Top 10 attractions in Moffat
1. The Devil’s Beef Tub
This dramatic landmark owes its name to the practice of hiding cattle plundered during cross-border raids. Walter Scott wrote: ‘It looks as if four hills were laying their heads together, to shut out daylight from the dark hollow space between them. A damned deep, black, blackguard-looking abyss of a hole it is.’ But don’t let that put you off!
2. The Grey Mare’s Tail
This spectacular nature reserve and hanging valley has a magnificent waterfall that cascades at 60m – the fifth highest in the UK. Take a walk up to Loch Skeen and marvel at the dramatic scenery, craggy hillsides and geological interest, wild flowers and upland birds. www.nts.org.uk
3. Independent shops
Moffat came second in Scotland’s ‘most beautiful high street’ competition in 2016 and the town has the fourth highest proportion of independent retail businesses in the country. From speciality delis to antique emporiums, Moffat is shaping up to be a niche (and nice) shopping destination. Check out Well Street and the High Street (a double high street no less) for all sorts of finds you’re unlikely to see anywhere else. The Ram Shack is a quirky shop selling new and used vinyl, CDs, DVDs and music/movie memorabilia. The only thing they don’t do is downloads. So don’t even ask! Another fine find is Reloved, a stylish space filled with hand-restored, reimagined and unique furniture – and at affordable prices. Need a sugar rush? Drop in to the Moffat Toffee Shop. Moffat’s famous toffee (actually a boiled sweet) has been made by the Blacklock family for three generations www.moffattoffeeshop.com. And how sweet it is. See if you can identify the secret ingredient. There’s also a Moffat Toffee gin. One of the best-dressed shops in Well Street is 17 Reasons: there’s always a window wonderland of unique arts and crafts, while Manse Furnishings’ grand designs light up the high street.
Don’t forget your binoculars – you’ll easily spot birds of prey in Moffat with buzzards being a common sight, as well as golden eagles. Red kites were successfully introduced to the region in 2001 – head to nearby Castle Douglas where you’ll find a feeding ground for red kites. Gretna is only half an hour drive away and it’s not just about getting married and shopping. You can also a watch the summation of starlings here.
5. Moffat walks
Moffat was the first ‘Walkers are Welcome’ town and a stopping-off point for Scotland’s longest and most challenging, long-distance footpath, the Southern Upland Way. There are plenty of way-marked walks to enjoy. Whether you want to take a short stroll or spend a day hiking, Moffat makes for a memorable walking holiday. And when you stay at Queensberry House, it’s all on the doorstep. The surrounding Moffat hills, renowned for the heather blossom, are a haven for walkers of all abilities. The clean Scottish air, spectacular scenery and timeless beauty is awe-inspiring. Why not take a Queensberry House packed lunch for your picnic?
Where else will you find the world’s narrowest hotel famousstarhotel.co.uk (you can sample the famous Moffat Toffee Gin here), Scotland’s narrowest street (Syme Street), and its shortest street (Chapel Street)? Aviation enthusiasts are thrilled to discover the full-size model spitfire in a regular garden. You can also watch sheep races with knitted jockeys leap down the high street. Only in Moffat…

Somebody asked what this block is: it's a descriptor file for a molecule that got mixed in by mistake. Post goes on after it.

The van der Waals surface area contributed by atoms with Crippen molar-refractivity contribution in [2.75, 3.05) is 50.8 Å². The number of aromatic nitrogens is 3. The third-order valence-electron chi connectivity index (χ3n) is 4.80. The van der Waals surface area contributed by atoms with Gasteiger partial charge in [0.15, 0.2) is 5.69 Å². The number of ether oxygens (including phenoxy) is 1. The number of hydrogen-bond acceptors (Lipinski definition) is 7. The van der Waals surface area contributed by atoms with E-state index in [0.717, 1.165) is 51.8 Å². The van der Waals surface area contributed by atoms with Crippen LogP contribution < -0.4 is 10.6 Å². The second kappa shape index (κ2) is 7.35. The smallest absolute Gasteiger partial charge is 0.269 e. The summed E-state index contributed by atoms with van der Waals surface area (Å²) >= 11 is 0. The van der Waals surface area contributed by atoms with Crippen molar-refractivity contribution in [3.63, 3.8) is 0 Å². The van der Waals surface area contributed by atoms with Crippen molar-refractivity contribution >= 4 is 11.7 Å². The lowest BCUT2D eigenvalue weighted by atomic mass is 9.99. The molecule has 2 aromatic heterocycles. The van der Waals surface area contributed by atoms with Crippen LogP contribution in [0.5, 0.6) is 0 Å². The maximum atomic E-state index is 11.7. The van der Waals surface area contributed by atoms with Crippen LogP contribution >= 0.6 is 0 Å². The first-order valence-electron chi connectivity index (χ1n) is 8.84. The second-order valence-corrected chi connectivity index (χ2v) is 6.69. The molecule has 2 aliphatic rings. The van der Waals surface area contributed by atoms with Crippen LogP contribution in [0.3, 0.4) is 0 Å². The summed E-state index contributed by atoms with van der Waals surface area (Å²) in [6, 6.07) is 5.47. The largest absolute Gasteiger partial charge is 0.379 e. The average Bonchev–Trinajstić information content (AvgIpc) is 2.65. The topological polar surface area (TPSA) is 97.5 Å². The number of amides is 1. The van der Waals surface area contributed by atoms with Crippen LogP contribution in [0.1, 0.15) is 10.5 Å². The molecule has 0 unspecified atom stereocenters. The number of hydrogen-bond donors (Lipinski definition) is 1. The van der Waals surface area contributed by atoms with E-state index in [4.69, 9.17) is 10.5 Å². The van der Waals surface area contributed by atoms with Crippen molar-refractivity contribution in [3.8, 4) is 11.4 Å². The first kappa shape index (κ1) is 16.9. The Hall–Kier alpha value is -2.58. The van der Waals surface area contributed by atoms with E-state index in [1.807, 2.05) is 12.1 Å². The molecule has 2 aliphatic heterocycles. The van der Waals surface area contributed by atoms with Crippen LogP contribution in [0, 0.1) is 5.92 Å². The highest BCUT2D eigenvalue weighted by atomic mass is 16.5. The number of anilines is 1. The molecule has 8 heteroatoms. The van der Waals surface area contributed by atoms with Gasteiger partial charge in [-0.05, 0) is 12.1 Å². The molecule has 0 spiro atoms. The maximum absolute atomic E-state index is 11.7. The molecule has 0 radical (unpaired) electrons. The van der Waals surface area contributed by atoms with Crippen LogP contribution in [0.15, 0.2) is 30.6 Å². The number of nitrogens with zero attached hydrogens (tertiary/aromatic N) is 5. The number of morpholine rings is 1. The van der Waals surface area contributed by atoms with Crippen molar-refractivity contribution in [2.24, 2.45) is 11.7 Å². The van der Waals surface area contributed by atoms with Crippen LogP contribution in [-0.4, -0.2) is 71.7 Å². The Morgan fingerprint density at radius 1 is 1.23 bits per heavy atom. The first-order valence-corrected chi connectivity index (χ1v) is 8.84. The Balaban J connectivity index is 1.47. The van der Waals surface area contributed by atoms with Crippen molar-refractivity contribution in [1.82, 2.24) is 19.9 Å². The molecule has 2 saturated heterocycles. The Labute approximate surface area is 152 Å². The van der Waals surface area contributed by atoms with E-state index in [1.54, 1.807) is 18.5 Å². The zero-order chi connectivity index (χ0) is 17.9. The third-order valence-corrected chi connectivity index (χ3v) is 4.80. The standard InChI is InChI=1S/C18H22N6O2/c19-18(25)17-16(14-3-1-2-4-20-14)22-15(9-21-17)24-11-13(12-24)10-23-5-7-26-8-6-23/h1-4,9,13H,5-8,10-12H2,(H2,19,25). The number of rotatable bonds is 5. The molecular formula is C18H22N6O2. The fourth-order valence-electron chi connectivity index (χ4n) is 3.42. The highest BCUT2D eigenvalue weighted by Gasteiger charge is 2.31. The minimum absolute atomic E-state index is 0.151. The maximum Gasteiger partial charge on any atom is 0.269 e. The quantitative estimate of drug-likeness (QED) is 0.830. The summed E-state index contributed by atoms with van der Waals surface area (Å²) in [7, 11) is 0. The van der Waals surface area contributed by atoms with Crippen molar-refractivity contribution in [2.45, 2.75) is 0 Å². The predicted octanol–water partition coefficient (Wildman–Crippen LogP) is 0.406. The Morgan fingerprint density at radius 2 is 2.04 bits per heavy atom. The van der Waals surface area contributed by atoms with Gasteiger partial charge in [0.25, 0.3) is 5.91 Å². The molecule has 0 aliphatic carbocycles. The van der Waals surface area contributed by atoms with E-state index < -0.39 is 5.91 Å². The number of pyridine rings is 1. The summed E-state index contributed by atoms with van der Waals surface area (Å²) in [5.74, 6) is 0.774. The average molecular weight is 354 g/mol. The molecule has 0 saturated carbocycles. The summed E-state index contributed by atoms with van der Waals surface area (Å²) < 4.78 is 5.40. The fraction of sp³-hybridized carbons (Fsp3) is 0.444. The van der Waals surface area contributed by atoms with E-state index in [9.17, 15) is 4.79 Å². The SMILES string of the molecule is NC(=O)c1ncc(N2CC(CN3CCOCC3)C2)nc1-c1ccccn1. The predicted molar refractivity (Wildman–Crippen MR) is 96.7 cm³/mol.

A town of firsts: Moffat was Scotland’s first spa town. In the 1700s Moffat’s water was reportedly to be ‘of a very bracing quality’ and the ‘strongest in Britain’. Moffat is also Europe’s first Dark Sky town. Light pollution is kept to a minimum with most of the town using LED lights so star gazing is a joy. You don’t need a big fancy telescope to see stars, just look up.
The hills of Moffat are alive with challenging terrain for the serious cyclist and more sedate routes for families and those taking it easy. Moffat is connected to the cycle network and one of the main stopping points for the Land’s End to John O’Groats route. The town is close to the National Cycle Route 74, running from Carlisle to South Lanarkshire along quiet roads adjacent to the M74. Then there’s the serious challenge of off-roading on the world famous 7stanes Mountain Bike Trails, which span the whole of the South of Scotland. Wherever you take yourself, Queensberry House can offer a secure storage area for bicycles as well as a drying area for wet gear (boots, jackets, waterproof trousers).
Want to rent a bike? Contact Annandale Cycles (01683 220 033).
8. The Classic Car Rally
This biggest classic car event in Scotland is hugely popular and attracts enthusiasts from all over UK for its vintage vehicles and show-stopping sights. Book your accommodation early. www.sre-scot.co.uk
9. Outdoor activities
Fishing. Dumfries and Galloway has some fine spate rivers – there is no rod licence required in Scotland. Check out the River Annan (www.riverannan.co.uk) and the River Nith (www.rivernithfishings.co.uk).
When it’s tee time, practise your swing at the historic 18-hole Moffat Golf Course. The Moffat Golf Club (www.moffatgolfclub.co.uk), formed in 1884, is a private members’ club with a relaxed atmosphere (and spectacular views) where visitors are welcome. There is also a games room with two full-size snooker tables, with pool, table tennis and darts available.
10. Live music
Moffat has a vibrant music scene – from the Moffat Rammy (a rammy is a free for all), the acoustic music festival that lasts a whole weekend to the Eden folk festival (www.edenfestival.co.uk) where there’s a drive-in cinema, circus tent, as well as a showcase for new music. Follow Moffat Music live (www.facebook.com/moffatmusiclive) for updates.